Popular coffee chain is first Canadian QSR to turn used cups into restaurant service trays.
Tim Hortons, Canada‘s largest coffee chain, has announced its Cup-to-Tray program. The new initiative closes the loop on paper cups used in Tim Hortons restaurants by recycling used cups into service trays that will be used as take-out trays in its restaurants.
About two years ago, the company partnered with Nova Scotia-based Scotia Recycling Ltd., in an effort to find a way to recapture used cups and effectively recycle them. Scotia Recycling now collects cups from about a third of all Tim Hortons locations across Canada.
In other parts of Canada, cups and other paper packaging are collected at Tim Hortons restaurants and diverted from landfills where possible. In total, there are more than 650 Tim Hortons restaurants in Canada offering cup-recycling or composting programs.
The company had recently been criticized for a yearly prize-driven promotion which encouraged the use of paper cups. The “Roll-Up-Your-Rim” game allowed patrons to buy coffee in paper cups in order to win large prizes like plasma TVs and SUV. But critics argued that it also encouraged the use of paper cups over the environmentally friendly ceramic mug traditionally used in the restaurant. Tim Hortons responded by working to not only recapture the used paper cups, but to recycle them into usable service trays. The trays themselves can even be recycled into other items when their life-cycle ends.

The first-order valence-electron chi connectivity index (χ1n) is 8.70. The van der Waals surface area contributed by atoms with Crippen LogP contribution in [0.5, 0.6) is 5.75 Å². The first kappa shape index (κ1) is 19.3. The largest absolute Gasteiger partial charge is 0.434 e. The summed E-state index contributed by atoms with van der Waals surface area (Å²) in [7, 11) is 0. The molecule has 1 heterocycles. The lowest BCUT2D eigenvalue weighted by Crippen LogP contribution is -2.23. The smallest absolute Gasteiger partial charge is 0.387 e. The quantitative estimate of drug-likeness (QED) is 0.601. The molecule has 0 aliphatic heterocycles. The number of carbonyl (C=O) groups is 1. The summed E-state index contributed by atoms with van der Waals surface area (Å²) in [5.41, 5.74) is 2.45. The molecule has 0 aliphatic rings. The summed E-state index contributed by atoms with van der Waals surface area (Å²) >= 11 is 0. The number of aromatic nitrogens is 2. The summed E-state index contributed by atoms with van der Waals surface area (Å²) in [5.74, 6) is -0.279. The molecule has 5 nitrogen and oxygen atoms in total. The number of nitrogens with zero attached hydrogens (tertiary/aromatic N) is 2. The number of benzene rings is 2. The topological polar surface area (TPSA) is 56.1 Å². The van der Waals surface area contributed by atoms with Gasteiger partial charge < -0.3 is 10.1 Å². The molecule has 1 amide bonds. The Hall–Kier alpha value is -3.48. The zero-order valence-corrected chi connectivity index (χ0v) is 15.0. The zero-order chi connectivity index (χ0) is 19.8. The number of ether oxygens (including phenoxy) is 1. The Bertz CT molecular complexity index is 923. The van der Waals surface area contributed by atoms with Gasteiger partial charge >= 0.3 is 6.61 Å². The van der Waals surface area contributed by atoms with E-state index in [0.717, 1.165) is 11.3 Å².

“Having this process of turning used cups into recyclable trays and diverting those cups from landfills is a great success and one we are proud of,” said Greg Smith, Senior Manager, Regional Marketing – Atlantic Canada, Tim Hortons. “But the only way for this program to work is for the cups to be brought back to our restaurants and properly recycled.”
The Cup-to-Tray program currently operates only in St. John´s, Newfoundland. But the company said it intends to roll the program out across the rest of the province and in neighboring New Brunswick in the coming year.
The Cup-to-Tray program has the capacity to recycle 100 percent of Tim Hortons’ annual Nova Scotia cup inventory and is just one aspect of the company’s Making a True Difference corporate social responsibility vision.
Sounds like a good start. Now Canadians can drink their coffee and recycle the cup, too.